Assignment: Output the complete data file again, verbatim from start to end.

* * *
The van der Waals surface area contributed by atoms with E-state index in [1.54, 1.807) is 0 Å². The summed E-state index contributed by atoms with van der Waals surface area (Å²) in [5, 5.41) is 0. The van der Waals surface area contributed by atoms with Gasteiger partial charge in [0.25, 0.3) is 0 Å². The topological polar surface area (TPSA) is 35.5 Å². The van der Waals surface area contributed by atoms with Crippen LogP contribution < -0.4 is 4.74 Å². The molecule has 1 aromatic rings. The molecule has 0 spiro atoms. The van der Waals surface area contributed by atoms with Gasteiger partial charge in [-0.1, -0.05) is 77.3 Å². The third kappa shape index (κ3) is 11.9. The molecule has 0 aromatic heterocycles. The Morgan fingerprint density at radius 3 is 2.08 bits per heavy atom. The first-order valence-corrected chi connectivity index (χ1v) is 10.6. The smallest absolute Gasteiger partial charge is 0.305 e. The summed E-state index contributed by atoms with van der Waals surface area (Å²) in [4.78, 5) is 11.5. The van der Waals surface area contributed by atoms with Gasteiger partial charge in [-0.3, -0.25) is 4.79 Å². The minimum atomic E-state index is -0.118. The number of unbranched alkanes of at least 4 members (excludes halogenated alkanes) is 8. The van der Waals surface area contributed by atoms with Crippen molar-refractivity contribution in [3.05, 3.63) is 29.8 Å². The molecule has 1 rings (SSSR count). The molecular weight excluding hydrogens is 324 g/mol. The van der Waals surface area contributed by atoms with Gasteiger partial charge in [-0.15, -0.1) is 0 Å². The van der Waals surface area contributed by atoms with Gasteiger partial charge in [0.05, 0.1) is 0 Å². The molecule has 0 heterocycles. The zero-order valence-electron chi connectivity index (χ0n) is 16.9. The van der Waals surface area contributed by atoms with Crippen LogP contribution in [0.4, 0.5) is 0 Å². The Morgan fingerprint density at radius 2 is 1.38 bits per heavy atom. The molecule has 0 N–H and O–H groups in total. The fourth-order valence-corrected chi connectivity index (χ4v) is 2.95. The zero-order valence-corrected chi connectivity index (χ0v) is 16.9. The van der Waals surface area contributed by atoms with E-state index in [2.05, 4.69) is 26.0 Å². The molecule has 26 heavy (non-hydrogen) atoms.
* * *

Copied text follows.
The van der Waals surface area contributed by atoms with E-state index in [1.54, 1.807) is 0 Å². The summed E-state index contributed by atoms with van der Waals surface area (Å²) in [5, 5.41) is 0. The van der Waals surface area contributed by atoms with Gasteiger partial charge in [0.25, 0.3) is 0 Å². The topological polar surface area (TPSA) is 35.5 Å². The van der Waals surface area contributed by atoms with Crippen LogP contribution < -0.4 is 4.74 Å². The molecule has 1 aromatic rings. The molecule has 0 spiro atoms. The van der Waals surface area contributed by atoms with Gasteiger partial charge in [-0.1, -0.05) is 77.3 Å². The third kappa shape index (κ3) is 11.9. The molecule has 0 aromatic heterocycles. The Morgan fingerprint density at radius 3 is 2.08 bits per heavy atom. The first-order valence-corrected chi connectivity index (χ1v) is 10.6. The smallest absolute Gasteiger partial charge is 0.305 e. The summed E-state index contributed by atoms with van der Waals surface area (Å²) in [4.78, 5) is 11.5. The van der Waals surface area contributed by atoms with Gasteiger partial charge in [-0.3, -0.25) is 4.79 Å². The minimum atomic E-state index is -0.118. The number of unbranched alkanes of at least 4 members (excludes halogenated alkanes) is 8. The van der Waals surface area contributed by atoms with Crippen molar-refractivity contribution in [3.05, 3.63) is 29.8 Å². The molecule has 1 rings (SSSR count). The molecular weight excluding hydrogens is 324 g/mol. The van der Waals surface area contributed by atoms with Gasteiger partial charge in [-0.15, -0.1) is 0 Å². The van der Waals surface area contributed by atoms with Gasteiger partial charge in [0.05, 0.1) is 0 Å². The molecule has 0 heterocycles. The zero-order valence-electron chi connectivity index (χ0n) is 16.9. The van der Waals surface area contributed by atoms with Crippen LogP contribution in [0.4, 0.5) is 0 Å². The Morgan fingerprint density at radius 2 is 1.38 bits per heavy atom. The molecule has 0 N–H and O–H groups in total. The fourth-order valence-corrected chi connectivity index (χ4v) is 2.95. The zero-order valence-corrected chi connectivity index (χ0v) is 16.9. The van der Waals surface area contributed by atoms with E-state index in [2.05, 4.69) is 26.0 Å². The molecule has 26 heavy (non-hydrogen) atoms.